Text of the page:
Facebook Pixel Photoshop Inspiration: Police CD Label

Photoshop Inspiration: Police CD Label

Need an excuse to go music shopping? I love to browse the CD covers at my local secondhand music store – the cover images are a great resource when I’m looking for new ways to showcase my photos. As an added bonus, when you copy an effect you’ll find yourself developing new Photoshop skills along the way.

5OCD05.JPGMy most recent inspiration came from the album Synchronicity by The Police. The album shows three black and white collages stacked down the cover each covered with a splash of paint. Check it out to the right so you know what we’re aiming for.

While my solution does away with the collages – they really deserve a post of their own – it does mimic the basic design philosophy of the CD cover. Here’s how to create this effect – the key to getting the project done fast is some smart cropping, some layer alignment tricks and the Multiply blend mode.

Step 1

Start by creating a square image the size of the final project. Mine is 1800 pixels x 1800 pixels at 300 pixels per inch in resolution and it has a transparent background.


Step 2

Open the three images to use. You want photos that you can crop to a wide rectangle and which have good detail in the cropped area. Convert your images to grayscale using your favorite tool – I used the Black & White adjustment in Photoshop CS3 – in earlier versions use the Channel Mixer – enable the Monochrome checkbox and adjust the sliders to get a good grayscale.


Step 3

Instead of simply cropping the images to size, we’ll adjust the cropped image resolution to match the final image at the same time. To do this, click the Crop tool and set the width to 5 inches, the height to 1.5 inches and the resolution to 300 pixels per inch. Drag a crop rectangle over the area of image to use and double click to crop it. Repeat for the other two images.


Step 4

Flatten each image if it is not already flattened. Then drag and drop the three image layers into your main image. Position the layers in roughly in position. Add a new layer, fill it with white and drag it below the image layers.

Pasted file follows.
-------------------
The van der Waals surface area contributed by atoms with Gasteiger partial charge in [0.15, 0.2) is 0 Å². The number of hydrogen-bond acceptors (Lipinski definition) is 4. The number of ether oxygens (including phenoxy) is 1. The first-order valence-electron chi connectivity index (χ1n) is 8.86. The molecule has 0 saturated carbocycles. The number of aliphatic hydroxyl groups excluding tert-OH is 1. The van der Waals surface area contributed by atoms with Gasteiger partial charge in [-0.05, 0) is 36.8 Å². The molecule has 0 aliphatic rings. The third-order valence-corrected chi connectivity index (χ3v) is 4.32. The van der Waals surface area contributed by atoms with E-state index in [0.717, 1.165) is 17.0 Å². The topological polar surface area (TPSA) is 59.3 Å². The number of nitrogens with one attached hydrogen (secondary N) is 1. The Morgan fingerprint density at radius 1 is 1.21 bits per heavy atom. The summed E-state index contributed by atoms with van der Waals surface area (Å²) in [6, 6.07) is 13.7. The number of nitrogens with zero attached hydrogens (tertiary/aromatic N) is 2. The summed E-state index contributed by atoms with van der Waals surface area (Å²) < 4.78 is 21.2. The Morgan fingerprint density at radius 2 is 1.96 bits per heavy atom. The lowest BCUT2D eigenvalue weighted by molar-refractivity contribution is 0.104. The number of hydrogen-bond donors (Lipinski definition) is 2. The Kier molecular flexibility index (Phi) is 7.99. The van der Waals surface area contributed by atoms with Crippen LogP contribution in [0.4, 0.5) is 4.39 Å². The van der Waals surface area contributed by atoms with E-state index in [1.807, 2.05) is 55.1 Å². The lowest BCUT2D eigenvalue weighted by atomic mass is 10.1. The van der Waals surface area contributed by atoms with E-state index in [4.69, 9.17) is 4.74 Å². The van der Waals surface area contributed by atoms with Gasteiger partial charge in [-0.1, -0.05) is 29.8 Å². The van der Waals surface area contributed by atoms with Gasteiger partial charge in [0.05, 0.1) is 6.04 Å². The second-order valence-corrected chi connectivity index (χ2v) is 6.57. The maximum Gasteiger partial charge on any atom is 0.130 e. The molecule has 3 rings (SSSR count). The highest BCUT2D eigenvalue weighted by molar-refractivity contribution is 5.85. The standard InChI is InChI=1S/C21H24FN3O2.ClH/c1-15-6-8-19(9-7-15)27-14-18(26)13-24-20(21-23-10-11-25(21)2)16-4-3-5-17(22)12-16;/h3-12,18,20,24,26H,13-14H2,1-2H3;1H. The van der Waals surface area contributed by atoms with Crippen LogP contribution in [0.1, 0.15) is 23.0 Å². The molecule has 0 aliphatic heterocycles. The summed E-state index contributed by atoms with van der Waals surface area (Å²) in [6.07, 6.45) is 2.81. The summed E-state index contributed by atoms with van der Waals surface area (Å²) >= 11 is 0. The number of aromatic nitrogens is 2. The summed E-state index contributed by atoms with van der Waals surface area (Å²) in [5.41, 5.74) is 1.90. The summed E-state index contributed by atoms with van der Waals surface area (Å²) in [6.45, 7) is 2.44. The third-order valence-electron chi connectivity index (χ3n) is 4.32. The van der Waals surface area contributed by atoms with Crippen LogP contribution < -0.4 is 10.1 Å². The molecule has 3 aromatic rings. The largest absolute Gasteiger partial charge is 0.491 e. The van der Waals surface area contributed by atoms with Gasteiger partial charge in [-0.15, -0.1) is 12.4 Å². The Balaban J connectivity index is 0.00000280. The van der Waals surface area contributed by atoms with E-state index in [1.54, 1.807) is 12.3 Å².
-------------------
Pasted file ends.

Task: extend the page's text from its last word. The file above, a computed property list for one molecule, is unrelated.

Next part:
Step 5

Control + Click (Command + Click on the Mac) on the layer thumbnail for the white filled layer so its contents are selected. Control + Click on the other three layers (not the thumbnails, just the layers) so the layers are selected and not their contents. Choose Layer > Align Layers to Selection > Horizontal Selection – this aligns the layers with the images on them so they are centered in the image.


Step 6

To distribute the layers vertically, select all three layers that have the images on them and choose Layer > Distribute > Vertical Centers so the spacing between the images is evened out.


Step 7

Add a new layer (or drag the empty one from the bottom of the layer stack to the top). Select a bright yellow as the foreground color. Select the Brush too, add the Wet Media brushes and select the Oil Heavy Flow Small Tip brush. Adjust the brush size to around 400 pixels, set the Flow and Opacity to 100 each. In the Brushes palette, adjust the angle of the brush using the Brush tip shape options so it is aligned vertically and not at an angle.

Paint unevenly over the middle image. Repeat and paint cyan on the top image and red on the bottom one.


Step 8

Set the blend mode for the paint layer to Multiply so you can see the image under the paint. Add some text using the same blue and red colors and you’re done.


Here’s the finished result:


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Helen Bradley
Helen Bradley

is a Lifestyle journalist who divides her time between the real and digital worlds, picking the best from both. She writes and produces video instruction for Photoshop and digital photography for magazines and online providers world wide. She has also written four books on photo crafts and blogs at Projectwoman.com.

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